In the declaration contained in your letter to "compromise" crime for money, you hold up the character of yourself and the blackmailing villains to public infamy, thus warning all men not to credit them. A perfidy so notorious cannot be hid. It stands open to the public gaze. To accept your offer would be like a foolish dotard taking to his arms the bride that despises him, or who has placed on his head the ensigns of her disgust. It is kissing the hand that boxes his ears, and proposes to renew the exchange.
A due sense of honor to myself and family and the community forbids me accepting the terms you propose.
C. W. BROBACKMedford, April 21, 1885
Democratic Times, Jacksonville, April 24, 1885, page 3
Mrs. M. Caldwell of Medford, as administratrix of the estate of Wm. S. Caldwell, deceased, has commenced suit against C. W. Broback for damages, on account of killing her husband, which she places at $5,000. As it was proved that Mr. Broback acted in self-defense, it seems as if Mrs. C. was being imposed upon by some enemies of this gentleman.
"Here and There," Democratic Times, Jacksonville, May 1, 1885, page 3
Mrs. Margaret Caldwell, widow of the late Wm. Caldwell who was killed at Medford, has brought suit against Mr. Broback for $5,000 damages. S. B. Galey, Esq., of Ashland, is retained by Mrs. Caldwell to manage the suit.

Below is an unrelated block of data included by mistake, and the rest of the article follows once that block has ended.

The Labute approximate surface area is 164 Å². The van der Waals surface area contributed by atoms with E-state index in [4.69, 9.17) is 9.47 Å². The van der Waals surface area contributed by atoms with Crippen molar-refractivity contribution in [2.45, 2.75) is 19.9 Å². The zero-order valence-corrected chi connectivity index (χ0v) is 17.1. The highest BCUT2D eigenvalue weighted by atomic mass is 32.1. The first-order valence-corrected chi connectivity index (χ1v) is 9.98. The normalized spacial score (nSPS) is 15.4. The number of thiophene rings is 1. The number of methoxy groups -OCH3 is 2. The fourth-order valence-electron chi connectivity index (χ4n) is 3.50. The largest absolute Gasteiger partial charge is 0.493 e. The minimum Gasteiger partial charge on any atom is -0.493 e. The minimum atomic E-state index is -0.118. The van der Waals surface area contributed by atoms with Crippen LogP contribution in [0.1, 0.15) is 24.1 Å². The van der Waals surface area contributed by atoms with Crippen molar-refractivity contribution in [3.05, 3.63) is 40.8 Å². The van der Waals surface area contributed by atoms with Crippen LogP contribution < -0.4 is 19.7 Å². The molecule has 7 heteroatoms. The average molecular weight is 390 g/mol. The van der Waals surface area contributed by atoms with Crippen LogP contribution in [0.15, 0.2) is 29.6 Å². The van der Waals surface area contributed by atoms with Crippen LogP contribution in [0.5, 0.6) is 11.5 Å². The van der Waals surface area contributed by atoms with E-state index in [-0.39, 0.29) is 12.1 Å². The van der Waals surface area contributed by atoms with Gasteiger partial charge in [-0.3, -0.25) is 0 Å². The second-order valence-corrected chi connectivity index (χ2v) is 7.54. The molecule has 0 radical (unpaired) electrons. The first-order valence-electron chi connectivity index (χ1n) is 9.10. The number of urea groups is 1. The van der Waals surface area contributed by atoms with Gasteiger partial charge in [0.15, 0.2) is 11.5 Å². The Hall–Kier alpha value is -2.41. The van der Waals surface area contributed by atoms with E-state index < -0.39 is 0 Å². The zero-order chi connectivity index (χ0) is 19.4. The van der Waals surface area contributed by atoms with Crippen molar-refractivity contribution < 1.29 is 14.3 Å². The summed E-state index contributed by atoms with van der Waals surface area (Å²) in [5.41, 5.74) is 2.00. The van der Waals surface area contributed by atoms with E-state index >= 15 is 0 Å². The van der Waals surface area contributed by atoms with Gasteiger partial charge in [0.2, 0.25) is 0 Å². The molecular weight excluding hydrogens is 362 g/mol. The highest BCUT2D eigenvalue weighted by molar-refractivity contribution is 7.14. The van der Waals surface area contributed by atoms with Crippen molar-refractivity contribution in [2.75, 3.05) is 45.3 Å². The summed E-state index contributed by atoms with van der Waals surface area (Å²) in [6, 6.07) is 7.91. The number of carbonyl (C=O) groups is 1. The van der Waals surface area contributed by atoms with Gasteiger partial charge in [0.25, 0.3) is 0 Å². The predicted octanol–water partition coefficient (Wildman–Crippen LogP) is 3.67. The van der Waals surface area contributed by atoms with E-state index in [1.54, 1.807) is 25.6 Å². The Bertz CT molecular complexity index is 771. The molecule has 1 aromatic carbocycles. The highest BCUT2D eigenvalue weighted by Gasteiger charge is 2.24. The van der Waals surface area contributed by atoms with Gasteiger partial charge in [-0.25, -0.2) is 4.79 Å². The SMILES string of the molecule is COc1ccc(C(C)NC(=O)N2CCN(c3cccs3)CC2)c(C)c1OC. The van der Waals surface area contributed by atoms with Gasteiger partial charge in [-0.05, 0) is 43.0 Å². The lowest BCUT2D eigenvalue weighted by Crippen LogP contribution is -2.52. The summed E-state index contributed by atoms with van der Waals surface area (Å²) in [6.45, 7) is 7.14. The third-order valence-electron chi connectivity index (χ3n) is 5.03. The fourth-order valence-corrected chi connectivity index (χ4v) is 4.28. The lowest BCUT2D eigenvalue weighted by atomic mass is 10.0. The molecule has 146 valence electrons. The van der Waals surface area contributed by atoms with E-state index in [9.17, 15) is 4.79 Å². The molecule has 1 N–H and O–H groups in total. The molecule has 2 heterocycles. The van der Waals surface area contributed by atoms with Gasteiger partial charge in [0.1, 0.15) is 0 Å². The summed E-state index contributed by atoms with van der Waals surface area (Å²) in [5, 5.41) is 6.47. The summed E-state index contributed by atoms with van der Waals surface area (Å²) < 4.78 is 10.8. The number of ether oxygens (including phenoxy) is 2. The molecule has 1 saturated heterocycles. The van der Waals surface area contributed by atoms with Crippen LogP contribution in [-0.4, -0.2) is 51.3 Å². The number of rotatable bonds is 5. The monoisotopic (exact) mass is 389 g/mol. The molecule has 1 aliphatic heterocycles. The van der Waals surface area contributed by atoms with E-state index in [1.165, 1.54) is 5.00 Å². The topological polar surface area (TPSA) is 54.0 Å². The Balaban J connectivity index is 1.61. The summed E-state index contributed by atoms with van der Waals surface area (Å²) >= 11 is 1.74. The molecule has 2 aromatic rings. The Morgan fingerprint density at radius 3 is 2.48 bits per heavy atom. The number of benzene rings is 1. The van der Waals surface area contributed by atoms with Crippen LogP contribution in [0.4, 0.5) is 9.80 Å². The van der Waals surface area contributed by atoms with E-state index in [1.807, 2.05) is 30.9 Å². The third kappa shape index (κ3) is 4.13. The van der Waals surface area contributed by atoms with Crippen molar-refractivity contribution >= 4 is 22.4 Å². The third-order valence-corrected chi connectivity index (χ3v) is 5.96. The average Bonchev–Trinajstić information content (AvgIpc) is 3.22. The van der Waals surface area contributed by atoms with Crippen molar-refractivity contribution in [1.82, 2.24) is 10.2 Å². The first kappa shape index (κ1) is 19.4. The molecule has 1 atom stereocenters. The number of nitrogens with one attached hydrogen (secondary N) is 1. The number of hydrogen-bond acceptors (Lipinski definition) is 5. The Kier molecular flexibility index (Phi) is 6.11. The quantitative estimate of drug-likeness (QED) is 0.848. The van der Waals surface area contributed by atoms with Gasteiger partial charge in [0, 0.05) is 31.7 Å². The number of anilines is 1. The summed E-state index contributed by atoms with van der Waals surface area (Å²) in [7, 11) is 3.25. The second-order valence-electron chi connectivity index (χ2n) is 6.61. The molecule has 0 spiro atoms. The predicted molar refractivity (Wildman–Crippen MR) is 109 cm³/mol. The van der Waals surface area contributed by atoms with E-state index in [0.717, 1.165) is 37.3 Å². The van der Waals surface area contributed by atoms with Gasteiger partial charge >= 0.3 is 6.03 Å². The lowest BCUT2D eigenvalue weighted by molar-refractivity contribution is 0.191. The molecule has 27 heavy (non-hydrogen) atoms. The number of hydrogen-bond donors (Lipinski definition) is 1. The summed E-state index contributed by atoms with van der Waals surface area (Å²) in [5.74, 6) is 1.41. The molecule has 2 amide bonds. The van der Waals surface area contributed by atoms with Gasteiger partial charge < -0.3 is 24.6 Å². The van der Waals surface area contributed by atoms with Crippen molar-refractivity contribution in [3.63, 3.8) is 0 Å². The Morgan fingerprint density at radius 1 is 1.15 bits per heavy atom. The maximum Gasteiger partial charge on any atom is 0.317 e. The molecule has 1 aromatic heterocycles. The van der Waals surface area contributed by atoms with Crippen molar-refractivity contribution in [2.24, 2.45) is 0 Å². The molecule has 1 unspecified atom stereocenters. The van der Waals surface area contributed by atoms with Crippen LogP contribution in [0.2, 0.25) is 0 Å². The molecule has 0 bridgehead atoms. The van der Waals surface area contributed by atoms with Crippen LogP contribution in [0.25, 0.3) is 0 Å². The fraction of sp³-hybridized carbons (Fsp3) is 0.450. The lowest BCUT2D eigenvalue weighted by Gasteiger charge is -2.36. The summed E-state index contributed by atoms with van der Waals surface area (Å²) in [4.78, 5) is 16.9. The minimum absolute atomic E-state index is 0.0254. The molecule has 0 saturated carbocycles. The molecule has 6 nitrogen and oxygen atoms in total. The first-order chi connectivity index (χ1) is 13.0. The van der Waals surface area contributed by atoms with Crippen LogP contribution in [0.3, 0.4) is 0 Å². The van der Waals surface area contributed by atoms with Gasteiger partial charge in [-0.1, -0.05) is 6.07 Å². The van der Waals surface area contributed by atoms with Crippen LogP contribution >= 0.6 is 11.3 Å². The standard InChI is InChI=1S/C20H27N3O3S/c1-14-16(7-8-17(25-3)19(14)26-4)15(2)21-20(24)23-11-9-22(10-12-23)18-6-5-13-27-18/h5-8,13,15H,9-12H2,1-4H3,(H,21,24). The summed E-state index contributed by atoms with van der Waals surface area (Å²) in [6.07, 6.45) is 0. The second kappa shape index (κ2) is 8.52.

Margaret Caldwell, administratrix of the estate of Wm. S. Caldwell, deceased, vs. C. W. Broback, to recover damages.
"Circuit Court Docket: Civil Cases," Oregon Sentinel, Jacksonville, May 2, 1885, page 3
When ready for start for Lake County, Cal., this week, C. W. Broback of Medford was informed that a suit for $5,000 damages had been entered against him by the widow of William Caldwell for the killing of her husband not long since. While Mr. Broback did shoot and kill Mr. Caldwell, a judicial investigation declared him not guilty of any crime and he was discharged in consequence, the community in which he lived approving of the verdict. The case will come up for trial at the next term of court, and Mr. B. has set the date of his departure at a time after its close.
"Local Items," Oregon Sentinel, Jacksonville, May 2, 1885, page 3
Martha Caldwell, administrator of the estate of W.S . Caldwell, vs. C. W. Broback; suit for damages. Motion to strike out part of answer sustained.
"Circuit Court Proceedings," Oregon Sentinel, Jacksonville, May 30, 1885, page 3
The Caldwell-Broback damage suit has been postponed until next term of court, and the latter will move to Lake County [California] in a short time, expecting to return at the next term.
"Local Items," Oregon Sentinel, Jacksonville, May 30, 1885, page 3
The Caldwell-Broback damage suit has been postponed until next term of court. Mr. Broback has removed to Lake County, but will return when the case comes up for trial.